Rosenberg LibraryRoenberg Library
2310 Sealy Street, Galveston, TX 77550-2220
(409) 763-8854
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JOYLAND PARK: GALVESTON’S TICKET TO PLEASURE


Galveston’s Historic Pleasure Pier is drawing thousands of visitors. Almost a century ago, on a much smaller scale, Joyland Park attracted multitudes of local beachgoers.

The Rosenberg Library featured an exhibit entitled Joyland Park: Galveston’s Ticket to Pleasure. The exhibit told the story of the amusement park through words, photographs, and maps. Joyland Park operated in the 2100 block of Seawall Boulevard from 1919 to 1929. Its founders, J.E. Stratford and R.S. Lindamood, were managers of the Crystal Palace Roof Garden. In August 1919, Daniel W. Kempner sold the park’s property to the two men for $35,000. Stratford and Lindamood established the Galveston Playhouse Corporation to operate Joyland Park.

The exhibit depicted the amusement park’s development in two phases. The first phase featured the Orpheum (a theater), a Ferris wheel, a merry-go-round, and concessions. The second phase (1920 - 22) saw the Orpheum’s conversion to a dance hall, as well as the installation of the Great American Racing Derby and an airplane swing.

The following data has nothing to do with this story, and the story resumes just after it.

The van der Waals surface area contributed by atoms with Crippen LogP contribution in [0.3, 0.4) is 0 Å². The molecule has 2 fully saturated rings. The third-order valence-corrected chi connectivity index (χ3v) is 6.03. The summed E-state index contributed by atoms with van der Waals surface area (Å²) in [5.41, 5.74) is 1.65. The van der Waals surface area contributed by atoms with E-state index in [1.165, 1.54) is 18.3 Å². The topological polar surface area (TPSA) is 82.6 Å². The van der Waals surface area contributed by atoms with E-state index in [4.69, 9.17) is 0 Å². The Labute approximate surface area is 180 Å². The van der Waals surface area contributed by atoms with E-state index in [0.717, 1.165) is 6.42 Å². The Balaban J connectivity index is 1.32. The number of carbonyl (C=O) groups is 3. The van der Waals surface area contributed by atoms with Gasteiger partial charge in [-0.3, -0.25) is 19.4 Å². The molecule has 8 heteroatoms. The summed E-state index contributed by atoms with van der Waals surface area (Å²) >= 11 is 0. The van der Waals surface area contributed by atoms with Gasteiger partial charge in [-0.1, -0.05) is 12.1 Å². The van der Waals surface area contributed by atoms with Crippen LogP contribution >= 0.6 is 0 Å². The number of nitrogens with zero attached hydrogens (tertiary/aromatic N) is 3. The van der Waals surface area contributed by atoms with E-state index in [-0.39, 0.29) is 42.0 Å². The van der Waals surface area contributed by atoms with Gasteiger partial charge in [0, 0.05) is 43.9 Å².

Joyland Park

Joyland Park occupied prime real estate along the Seawall, putting it squarely in the face of progress. During the late 1920s, Galveston experienced increased demand for first-class hotel rooms. The San Luis Hotel Corporation was organized to develop plans for a major hotel to be built on land occupied by Joyland Park. The amusement park’s attractions were mostly demolished or moved in preparation for a hotel that never materialized. The last remnant of Joyland Park, the Garden of Tokyo dance pavilion, was demolished in 1946.

The Rosenberg Library’s Harris Gallery is open Mondays - Saturdays, 9 am – 6 pm.

For further information, or to donate photographs or printed material relating to Joyland Park, please contact Sean McConnell, Archivist, at smcconnell@rosenberg-library.org.